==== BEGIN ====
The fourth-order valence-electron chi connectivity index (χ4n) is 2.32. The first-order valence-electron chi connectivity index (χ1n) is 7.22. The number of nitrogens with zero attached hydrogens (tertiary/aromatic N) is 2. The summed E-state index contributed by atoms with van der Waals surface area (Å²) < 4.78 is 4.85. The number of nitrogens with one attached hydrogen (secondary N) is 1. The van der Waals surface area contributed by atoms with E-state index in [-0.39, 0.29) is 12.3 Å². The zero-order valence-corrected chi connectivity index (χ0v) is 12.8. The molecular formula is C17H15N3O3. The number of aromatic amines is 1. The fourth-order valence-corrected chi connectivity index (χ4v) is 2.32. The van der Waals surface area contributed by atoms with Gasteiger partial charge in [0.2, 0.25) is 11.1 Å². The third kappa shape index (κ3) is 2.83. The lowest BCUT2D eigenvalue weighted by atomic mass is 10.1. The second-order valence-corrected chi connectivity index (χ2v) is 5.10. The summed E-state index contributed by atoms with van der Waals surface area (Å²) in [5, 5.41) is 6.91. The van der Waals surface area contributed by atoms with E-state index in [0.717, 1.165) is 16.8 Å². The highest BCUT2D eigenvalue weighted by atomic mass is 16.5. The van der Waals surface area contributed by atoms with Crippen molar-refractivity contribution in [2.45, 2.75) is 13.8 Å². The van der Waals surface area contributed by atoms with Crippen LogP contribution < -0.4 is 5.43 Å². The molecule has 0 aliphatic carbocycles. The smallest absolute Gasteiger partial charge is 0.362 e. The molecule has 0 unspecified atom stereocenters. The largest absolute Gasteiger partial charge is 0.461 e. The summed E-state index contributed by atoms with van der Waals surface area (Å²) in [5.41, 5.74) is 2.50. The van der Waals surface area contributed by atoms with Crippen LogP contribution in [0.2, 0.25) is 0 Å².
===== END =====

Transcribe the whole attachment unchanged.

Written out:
The fourth-order valence-electron chi connectivity index (χ4n) is 2.32. The first-order valence-electron chi connectivity index (χ1n) is 7.22. The number of nitrogens with zero attached hydrogens (tertiary/aromatic N) is 2. The summed E-state index contributed by atoms with van der Waals surface area (Å²) < 4.78 is 4.85. The number of nitrogens with one attached hydrogen (secondary N) is 1. The van der Waals surface area contributed by atoms with E-state index in [-0.39, 0.29) is 12.3 Å². The zero-order valence-corrected chi connectivity index (χ0v) is 12.8. The molecular formula is C17H15N3O3. The number of aromatic amines is 1. The fourth-order valence-corrected chi connectivity index (χ4v) is 2.32. The van der Waals surface area contributed by atoms with Gasteiger partial charge in [0.2, 0.25) is 11.1 Å². The third kappa shape index (κ3) is 2.83. The lowest BCUT2D eigenvalue weighted by atomic mass is 10.1. The second-order valence-corrected chi connectivity index (χ2v) is 5.10. The summed E-state index contributed by atoms with van der Waals surface area (Å²) in [5, 5.41) is 6.91. The van der Waals surface area contributed by atoms with E-state index in [0.717, 1.165) is 16.8 Å². The highest BCUT2D eigenvalue weighted by atomic mass is 16.5. The van der Waals surface area contributed by atoms with Crippen molar-refractivity contribution in [2.45, 2.75) is 13.8 Å². The van der Waals surface area contributed by atoms with Crippen LogP contribution < -0.4 is 5.43 Å². The molecule has 0 aliphatic carbocycles. The smallest absolute Gasteiger partial charge is 0.362 e. The molecule has 0 unspecified atom stereocenters. The largest absolute Gasteiger partial charge is 0.461 e. The summed E-state index contributed by atoms with van der Waals surface area (Å²) in [5.41, 5.74) is 2.50. The van der Waals surface area contributed by atoms with Crippen LogP contribution in [0.2, 0.25) is 0 Å².